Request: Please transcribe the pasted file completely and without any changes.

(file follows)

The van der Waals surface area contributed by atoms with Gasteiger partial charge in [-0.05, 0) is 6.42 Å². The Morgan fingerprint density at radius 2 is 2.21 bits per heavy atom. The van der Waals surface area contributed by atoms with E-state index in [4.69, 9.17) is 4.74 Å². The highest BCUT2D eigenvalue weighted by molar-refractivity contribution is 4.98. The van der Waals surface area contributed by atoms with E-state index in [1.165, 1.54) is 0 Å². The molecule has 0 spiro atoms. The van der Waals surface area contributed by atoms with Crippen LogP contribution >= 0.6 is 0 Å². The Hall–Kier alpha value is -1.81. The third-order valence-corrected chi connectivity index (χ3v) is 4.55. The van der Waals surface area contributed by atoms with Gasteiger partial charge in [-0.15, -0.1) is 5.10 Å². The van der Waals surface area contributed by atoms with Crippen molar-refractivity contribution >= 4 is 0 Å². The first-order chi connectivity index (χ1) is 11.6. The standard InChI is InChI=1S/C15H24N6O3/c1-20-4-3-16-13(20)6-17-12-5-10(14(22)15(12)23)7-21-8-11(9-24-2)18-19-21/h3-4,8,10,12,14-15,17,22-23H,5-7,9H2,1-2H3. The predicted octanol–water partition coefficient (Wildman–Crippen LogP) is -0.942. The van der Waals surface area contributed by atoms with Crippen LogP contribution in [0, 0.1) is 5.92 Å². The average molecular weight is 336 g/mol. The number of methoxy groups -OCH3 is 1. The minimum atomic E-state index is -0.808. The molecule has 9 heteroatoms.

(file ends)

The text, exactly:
The van der Waals surface area contributed by atoms with Gasteiger partial charge in [-0.05, 0) is 6.42 Å². The Morgan fingerprint density at radius 2 is 2.21 bits per heavy atom. The van der Waals surface area contributed by atoms with E-state index in [4.69, 9.17) is 4.74 Å². The highest BCUT2D eigenvalue weighted by molar-refractivity contribution is 4.98. The van der Waals surface area contributed by atoms with E-state index in [1.165, 1.54) is 0 Å². The molecule has 0 spiro atoms. The van der Waals surface area contributed by atoms with Crippen LogP contribution >= 0.6 is 0 Å². The Hall–Kier alpha value is -1.81. The third-order valence-corrected chi connectivity index (χ3v) is 4.55. The van der Waals surface area contributed by atoms with Gasteiger partial charge in [-0.15, -0.1) is 5.10 Å². The van der Waals surface area contributed by atoms with Crippen molar-refractivity contribution >= 4 is 0 Å². The first-order chi connectivity index (χ1) is 11.6. The standard InChI is InChI=1S/C15H24N6O3/c1-20-4-3-16-13(20)6-17-12-5-10(14(22)15(12)23)7-21-8-11(9-24-2)18-19-21/h3-4,8,10,12,14-15,17,22-23H,5-7,9H2,1-2H3. The predicted octanol–water partition coefficient (Wildman–Crippen LogP) is -0.942. The van der Waals surface area contributed by atoms with Crippen LogP contribution in [0, 0.1) is 5.92 Å². The average molecular weight is 336 g/mol. The number of methoxy groups -OCH3 is 1. The minimum atomic E-state index is -0.808. The molecule has 9 heteroatoms.